“Look for those opportunities that may not be obvious to you.”-Gabe Galanda
Gabe Galanda is part of the growing fight against disenrollment.
Gabe Galanda is a member of the Round Valley Indian Tribes. Galanda is also a partner at the law firm Galanda Broadman. He joined NextGen Native previously to share his personal journey. If you haven’t heard his story, I recommend listening to his personal journey. It’s a perfect example of how one can overcome challenges to succeed in your own personal way, at a high level. His personal journey is prologue to his work for clients facing disenrollment.
Through his law practice, Galanda emerged as one of the most vocal critics of disenrollment. For several years, he has represented clients fighting disenrollment. During that time he experienced many trying moments and challenges in his fight for his clients. At the time, not many people in Indian Country were openly discussing disenrollment, let alone fighting against the movement. But the tide may be turning. We spoke not too long after a #stopdisenrollment day of action and also following the decision by the tribal council for the Robinson Rancheria of Pomo Indians to re-enroll members that were previously disenrolled. Now, you’re seeing people speaking out against disenrollment, and taking action against it, in larger numbers. Much of that can be attributed to the work of Galanda and others who took on the fight several years ago. Continue reading →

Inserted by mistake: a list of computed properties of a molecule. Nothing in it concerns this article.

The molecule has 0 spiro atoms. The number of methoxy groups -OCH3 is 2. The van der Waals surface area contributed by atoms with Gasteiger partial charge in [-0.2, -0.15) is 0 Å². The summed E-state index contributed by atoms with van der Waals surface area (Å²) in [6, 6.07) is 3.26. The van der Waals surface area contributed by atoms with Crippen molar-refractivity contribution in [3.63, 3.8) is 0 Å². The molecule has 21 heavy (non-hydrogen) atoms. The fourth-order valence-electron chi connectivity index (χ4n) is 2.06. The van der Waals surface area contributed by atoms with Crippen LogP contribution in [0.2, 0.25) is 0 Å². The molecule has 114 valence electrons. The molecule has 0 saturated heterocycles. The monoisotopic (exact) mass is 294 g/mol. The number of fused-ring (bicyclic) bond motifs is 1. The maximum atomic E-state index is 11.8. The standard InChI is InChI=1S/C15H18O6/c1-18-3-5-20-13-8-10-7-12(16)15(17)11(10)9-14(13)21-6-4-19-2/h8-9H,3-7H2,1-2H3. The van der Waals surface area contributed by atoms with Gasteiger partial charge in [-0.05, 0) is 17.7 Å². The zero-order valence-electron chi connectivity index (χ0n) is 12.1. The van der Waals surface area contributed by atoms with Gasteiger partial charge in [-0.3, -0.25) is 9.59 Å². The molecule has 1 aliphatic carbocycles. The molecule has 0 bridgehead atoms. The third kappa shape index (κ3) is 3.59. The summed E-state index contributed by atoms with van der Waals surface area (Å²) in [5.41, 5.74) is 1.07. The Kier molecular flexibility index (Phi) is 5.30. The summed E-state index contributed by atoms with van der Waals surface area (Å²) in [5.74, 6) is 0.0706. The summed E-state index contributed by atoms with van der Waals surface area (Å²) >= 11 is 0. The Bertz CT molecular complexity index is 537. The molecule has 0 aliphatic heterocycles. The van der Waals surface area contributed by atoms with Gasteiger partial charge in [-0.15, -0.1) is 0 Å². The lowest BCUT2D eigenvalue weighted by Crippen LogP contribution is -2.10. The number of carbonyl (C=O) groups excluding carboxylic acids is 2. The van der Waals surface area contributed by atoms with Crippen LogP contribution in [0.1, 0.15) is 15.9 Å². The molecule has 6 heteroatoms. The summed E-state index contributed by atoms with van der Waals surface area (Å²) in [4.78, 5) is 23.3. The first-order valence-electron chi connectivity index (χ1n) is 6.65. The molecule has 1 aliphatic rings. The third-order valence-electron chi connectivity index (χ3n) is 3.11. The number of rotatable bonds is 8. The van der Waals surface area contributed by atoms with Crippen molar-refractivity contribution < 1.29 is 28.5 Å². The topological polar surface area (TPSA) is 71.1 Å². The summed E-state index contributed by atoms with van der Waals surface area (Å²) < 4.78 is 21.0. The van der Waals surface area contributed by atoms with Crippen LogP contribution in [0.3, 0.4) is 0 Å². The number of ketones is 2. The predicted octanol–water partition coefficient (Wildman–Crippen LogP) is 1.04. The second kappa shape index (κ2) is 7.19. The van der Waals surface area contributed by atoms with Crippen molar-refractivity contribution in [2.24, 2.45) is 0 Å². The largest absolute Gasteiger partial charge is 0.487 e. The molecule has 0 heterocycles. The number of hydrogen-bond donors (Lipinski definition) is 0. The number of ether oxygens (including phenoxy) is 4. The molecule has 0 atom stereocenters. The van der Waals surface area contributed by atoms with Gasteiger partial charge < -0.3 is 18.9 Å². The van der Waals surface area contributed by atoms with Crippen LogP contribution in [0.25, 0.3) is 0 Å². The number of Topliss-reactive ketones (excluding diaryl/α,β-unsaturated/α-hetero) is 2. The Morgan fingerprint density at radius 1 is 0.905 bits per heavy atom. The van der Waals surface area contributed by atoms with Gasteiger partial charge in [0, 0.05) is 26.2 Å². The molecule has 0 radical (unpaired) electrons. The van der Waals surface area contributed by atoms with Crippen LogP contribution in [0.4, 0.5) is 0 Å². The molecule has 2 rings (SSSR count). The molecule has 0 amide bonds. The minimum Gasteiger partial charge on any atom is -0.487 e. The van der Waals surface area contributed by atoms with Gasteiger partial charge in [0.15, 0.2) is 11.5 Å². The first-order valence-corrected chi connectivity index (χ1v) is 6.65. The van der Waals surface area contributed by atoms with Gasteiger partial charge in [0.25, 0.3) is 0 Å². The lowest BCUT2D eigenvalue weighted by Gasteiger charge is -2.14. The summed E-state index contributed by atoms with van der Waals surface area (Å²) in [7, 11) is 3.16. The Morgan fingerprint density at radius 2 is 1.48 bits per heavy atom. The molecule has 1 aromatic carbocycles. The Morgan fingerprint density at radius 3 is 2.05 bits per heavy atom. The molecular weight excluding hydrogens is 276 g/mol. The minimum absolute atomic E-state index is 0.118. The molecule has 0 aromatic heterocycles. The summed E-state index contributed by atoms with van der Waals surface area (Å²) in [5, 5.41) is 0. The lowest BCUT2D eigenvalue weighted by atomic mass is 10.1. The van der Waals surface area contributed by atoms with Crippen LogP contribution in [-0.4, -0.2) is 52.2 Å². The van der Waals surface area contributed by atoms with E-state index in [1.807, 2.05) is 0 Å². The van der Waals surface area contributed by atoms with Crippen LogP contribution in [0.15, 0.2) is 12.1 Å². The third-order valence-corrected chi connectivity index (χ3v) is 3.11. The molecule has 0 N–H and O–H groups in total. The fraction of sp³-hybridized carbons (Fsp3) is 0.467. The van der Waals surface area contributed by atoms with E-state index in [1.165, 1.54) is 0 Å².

“If I am going to bet on anybody, I’m going to bet on myself.”-Jaclyn Roessel of Grownup Navajo
Jaclyn Roessel returned to the show to discuss some big changes in her life. For the last decade or so, Jaclyn did amazing things at the Heard Museum, which she described as her dream job. So I was amazed to see a headline that she was leaving the museum. It was time to grow up, or rather time to Grownup Navajo.
Jaclyn Roessel shared with me (and You!) how she arrived at the decision to leave her dream job, and what she plans to do with Grownup Navajo. Her transition isn’t just about leaving her work to pursue her own projects, she also moved from Phoenix to New Mexico. Most people would be slow to make one of those decisions, the fact that Jaclyn dove into both changes at once is a bold step. It also shows that it is possible.If you feel like you are on the verge of doing something different, take a listen and draw upon the inspiration that Jaclyn shares throughout the episode! Continue reading →